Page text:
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Life lessons
Steve Schwartz

When a hefty round of investment coincided with the pandemic, the CEO of Midtown Athletic Clubs feared the company – founded by his grandfather – would go down on his watch. He talks to Kath Hudson about the pressure to keep the business afloat


Bar none, the toughest time I’ve ever had was going through COVID.

In 2017 we undertook a US$90m development of our flagship club in Chicago. The biggest risk we’d ever taken, it represented the start of a new vision for our company – a multi-year project, combining all of the experience and skills and knowledge I’d developed over my 35-year working life.

We were in the thick of it when we had to close. I’m the third generation running a family business and before the pandemic, I felt at the apex of my career, but then was suddenly presented with the prospect of the business failing on my watch.

It was personally devastating, because it crushed my dreams, emotionally devastating because I had to lay people off – which went against everything I was trying to do. Then there was the element of failure and this being a family business. We were also too large to get any government support, so having been such a believer in the system, I felt very let down.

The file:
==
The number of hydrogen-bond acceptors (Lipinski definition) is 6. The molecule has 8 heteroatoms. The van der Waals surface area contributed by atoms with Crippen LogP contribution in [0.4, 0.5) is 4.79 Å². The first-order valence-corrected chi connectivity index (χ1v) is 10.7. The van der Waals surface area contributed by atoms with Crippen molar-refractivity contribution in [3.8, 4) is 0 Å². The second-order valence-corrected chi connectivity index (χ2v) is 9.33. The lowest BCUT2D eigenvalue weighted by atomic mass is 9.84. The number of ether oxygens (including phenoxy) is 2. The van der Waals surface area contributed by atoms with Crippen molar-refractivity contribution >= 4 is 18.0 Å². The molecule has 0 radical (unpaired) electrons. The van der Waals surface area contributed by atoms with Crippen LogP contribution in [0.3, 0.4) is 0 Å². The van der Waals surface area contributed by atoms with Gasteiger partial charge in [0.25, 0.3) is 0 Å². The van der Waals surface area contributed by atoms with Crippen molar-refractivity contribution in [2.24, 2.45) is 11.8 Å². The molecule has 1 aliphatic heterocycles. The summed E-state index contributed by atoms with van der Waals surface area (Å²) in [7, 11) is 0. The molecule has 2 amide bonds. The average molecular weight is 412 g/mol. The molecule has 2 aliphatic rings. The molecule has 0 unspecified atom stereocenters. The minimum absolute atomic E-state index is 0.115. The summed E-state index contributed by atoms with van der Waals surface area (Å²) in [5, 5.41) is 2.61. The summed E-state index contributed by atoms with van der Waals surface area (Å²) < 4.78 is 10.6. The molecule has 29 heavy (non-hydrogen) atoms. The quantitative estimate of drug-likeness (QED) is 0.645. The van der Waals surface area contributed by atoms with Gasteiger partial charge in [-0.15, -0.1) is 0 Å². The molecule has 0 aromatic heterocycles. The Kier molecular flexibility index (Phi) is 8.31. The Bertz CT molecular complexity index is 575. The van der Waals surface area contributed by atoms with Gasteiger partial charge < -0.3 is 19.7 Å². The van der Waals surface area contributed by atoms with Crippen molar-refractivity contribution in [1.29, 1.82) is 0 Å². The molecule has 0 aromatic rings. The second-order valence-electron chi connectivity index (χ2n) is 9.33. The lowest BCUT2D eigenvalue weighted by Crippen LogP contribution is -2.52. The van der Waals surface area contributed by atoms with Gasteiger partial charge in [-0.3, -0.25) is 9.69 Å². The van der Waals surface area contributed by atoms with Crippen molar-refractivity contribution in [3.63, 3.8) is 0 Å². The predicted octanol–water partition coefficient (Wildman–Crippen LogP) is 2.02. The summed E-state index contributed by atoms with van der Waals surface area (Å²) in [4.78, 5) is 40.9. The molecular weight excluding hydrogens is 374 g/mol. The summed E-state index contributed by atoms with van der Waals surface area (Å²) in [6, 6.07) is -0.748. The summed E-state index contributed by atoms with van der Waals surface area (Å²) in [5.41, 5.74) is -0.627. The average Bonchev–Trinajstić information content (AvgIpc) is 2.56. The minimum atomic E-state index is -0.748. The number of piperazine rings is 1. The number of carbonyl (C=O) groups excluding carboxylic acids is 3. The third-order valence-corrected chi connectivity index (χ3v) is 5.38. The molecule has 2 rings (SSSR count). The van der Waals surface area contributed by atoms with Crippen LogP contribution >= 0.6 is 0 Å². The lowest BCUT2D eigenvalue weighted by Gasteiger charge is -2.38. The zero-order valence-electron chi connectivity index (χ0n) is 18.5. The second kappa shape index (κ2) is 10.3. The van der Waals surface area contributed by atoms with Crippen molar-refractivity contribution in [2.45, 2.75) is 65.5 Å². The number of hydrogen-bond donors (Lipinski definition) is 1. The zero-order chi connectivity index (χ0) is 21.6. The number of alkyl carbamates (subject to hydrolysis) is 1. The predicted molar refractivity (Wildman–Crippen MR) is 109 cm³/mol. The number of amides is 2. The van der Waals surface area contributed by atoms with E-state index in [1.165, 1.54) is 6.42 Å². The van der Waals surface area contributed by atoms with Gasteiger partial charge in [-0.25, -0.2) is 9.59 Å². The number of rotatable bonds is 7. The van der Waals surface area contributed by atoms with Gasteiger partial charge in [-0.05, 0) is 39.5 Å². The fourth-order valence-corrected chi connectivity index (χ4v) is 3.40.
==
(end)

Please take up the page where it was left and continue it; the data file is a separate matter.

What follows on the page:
Unique situation
This was a unique set of circumstances and a unique situation. Previously, although we’d had various challenges and tough setbacks, I had always felt I could work through them and find solutions. But this was a case where we were told to close whether we liked it or not. I’m used to winning and have never felt so helpless.

I made the very risky decision to keep investing in the new vision – I thought if I’m going down, I’m going to burn all the way! I hoped the investment in creating state-of-the-art clubs would give us the opportunity to come back stronger once we were able to reopen and it’s easier to do renovations when there are no members around.